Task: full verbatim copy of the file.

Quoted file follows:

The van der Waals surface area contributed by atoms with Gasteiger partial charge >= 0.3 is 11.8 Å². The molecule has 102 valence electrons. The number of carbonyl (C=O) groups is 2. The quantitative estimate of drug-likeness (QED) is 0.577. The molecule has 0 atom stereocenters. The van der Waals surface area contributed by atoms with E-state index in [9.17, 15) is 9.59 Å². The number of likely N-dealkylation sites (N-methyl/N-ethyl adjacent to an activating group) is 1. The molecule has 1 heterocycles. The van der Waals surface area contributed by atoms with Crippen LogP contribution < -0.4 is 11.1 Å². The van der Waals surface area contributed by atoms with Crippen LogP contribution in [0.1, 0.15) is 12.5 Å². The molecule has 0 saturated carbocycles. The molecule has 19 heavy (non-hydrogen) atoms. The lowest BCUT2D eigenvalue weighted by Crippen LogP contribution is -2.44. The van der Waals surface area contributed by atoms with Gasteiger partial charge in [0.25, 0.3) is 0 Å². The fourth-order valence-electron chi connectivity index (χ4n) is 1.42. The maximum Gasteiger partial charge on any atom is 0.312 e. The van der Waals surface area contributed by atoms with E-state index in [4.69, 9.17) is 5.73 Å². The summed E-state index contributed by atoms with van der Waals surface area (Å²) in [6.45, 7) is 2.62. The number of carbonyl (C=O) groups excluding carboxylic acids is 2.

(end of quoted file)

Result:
The van der Waals surface area contributed by atoms with Gasteiger partial charge >= 0.3 is 11.8 Å². The molecule has 102 valence electrons. The number of carbonyl (C=O) groups is 2. The quantitative estimate of drug-likeness (QED) is 0.577. The molecule has 0 atom stereocenters. The van der Waals surface area contributed by atoms with E-state index in [9.17, 15) is 9.59 Å². The number of likely N-dealkylation sites (N-methyl/N-ethyl adjacent to an activating group) is 1. The molecule has 1 heterocycles. The van der Waals surface area contributed by atoms with Crippen LogP contribution < -0.4 is 11.1 Å². The van der Waals surface area contributed by atoms with Crippen LogP contribution in [0.1, 0.15) is 12.5 Å². The molecule has 0 saturated carbocycles. The molecule has 19 heavy (non-hydrogen) atoms. The lowest BCUT2D eigenvalue weighted by Crippen LogP contribution is -2.44. The van der Waals surface area contributed by atoms with Gasteiger partial charge in [0.25, 0.3) is 0 Å². The fourth-order valence-electron chi connectivity index (χ4n) is 1.42. The maximum Gasteiger partial charge on any atom is 0.312 e. The van der Waals surface area contributed by atoms with E-state index in [4.69, 9.17) is 5.73 Å². The summed E-state index contributed by atoms with van der Waals surface area (Å²) in [6.45, 7) is 2.62. The number of carbonyl (C=O) groups excluding carboxylic acids is 2.